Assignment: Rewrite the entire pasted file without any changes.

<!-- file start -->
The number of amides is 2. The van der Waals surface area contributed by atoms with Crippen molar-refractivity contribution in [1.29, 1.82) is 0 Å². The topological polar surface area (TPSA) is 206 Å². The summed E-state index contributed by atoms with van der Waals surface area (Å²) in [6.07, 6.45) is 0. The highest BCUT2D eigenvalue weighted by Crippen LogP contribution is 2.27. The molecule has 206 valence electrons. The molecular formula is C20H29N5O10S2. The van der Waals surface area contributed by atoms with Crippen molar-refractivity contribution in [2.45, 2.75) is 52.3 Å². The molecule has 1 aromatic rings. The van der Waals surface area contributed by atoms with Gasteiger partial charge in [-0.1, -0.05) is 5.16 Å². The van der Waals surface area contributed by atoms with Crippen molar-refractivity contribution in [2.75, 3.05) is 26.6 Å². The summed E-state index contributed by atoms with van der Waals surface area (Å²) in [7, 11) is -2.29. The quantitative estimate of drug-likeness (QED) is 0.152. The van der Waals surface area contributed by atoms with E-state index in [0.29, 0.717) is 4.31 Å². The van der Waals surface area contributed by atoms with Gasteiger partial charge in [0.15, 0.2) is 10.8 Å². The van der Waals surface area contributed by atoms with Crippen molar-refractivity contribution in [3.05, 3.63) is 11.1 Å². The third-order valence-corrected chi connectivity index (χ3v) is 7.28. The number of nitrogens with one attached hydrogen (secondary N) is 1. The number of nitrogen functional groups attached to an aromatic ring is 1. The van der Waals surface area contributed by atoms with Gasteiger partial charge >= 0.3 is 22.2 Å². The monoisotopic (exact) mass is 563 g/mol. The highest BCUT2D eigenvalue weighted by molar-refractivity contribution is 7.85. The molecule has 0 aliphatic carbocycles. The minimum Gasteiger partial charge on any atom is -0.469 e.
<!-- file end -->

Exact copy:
The number of amides is 2. The van der Waals surface area contributed by atoms with Crippen molar-refractivity contribution in [1.29, 1.82) is 0 Å². The topological polar surface area (TPSA) is 206 Å². The summed E-state index contributed by atoms with van der Waals surface area (Å²) in [6.07, 6.45) is 0. The highest BCUT2D eigenvalue weighted by Crippen LogP contribution is 2.27. The molecule has 206 valence electrons. The molecular formula is C20H29N5O10S2. The van der Waals surface area contributed by atoms with Crippen molar-refractivity contribution in [2.45, 2.75) is 52.3 Å². The molecule has 1 aromatic rings. The van der Waals surface area contributed by atoms with Gasteiger partial charge in [-0.1, -0.05) is 5.16 Å². The van der Waals surface area contributed by atoms with Crippen molar-refractivity contribution in [2.75, 3.05) is 26.6 Å². The summed E-state index contributed by atoms with van der Waals surface area (Å²) in [7, 11) is -2.29. The quantitative estimate of drug-likeness (QED) is 0.152. The van der Waals surface area contributed by atoms with E-state index in [0.29, 0.717) is 4.31 Å². The van der Waals surface area contributed by atoms with Gasteiger partial charge in [0.15, 0.2) is 10.8 Å². The van der Waals surface area contributed by atoms with Crippen molar-refractivity contribution in [3.05, 3.63) is 11.1 Å². The third-order valence-corrected chi connectivity index (χ3v) is 7.28. The number of nitrogens with one attached hydrogen (secondary N) is 1. The number of nitrogen functional groups attached to an aromatic ring is 1. The van der Waals surface area contributed by atoms with Gasteiger partial charge >= 0.3 is 22.2 Å². The monoisotopic (exact) mass is 563 g/mol. The highest BCUT2D eigenvalue weighted by molar-refractivity contribution is 7.85. The molecule has 0 aliphatic carbocycles. The minimum Gasteiger partial charge on any atom is -0.469 e.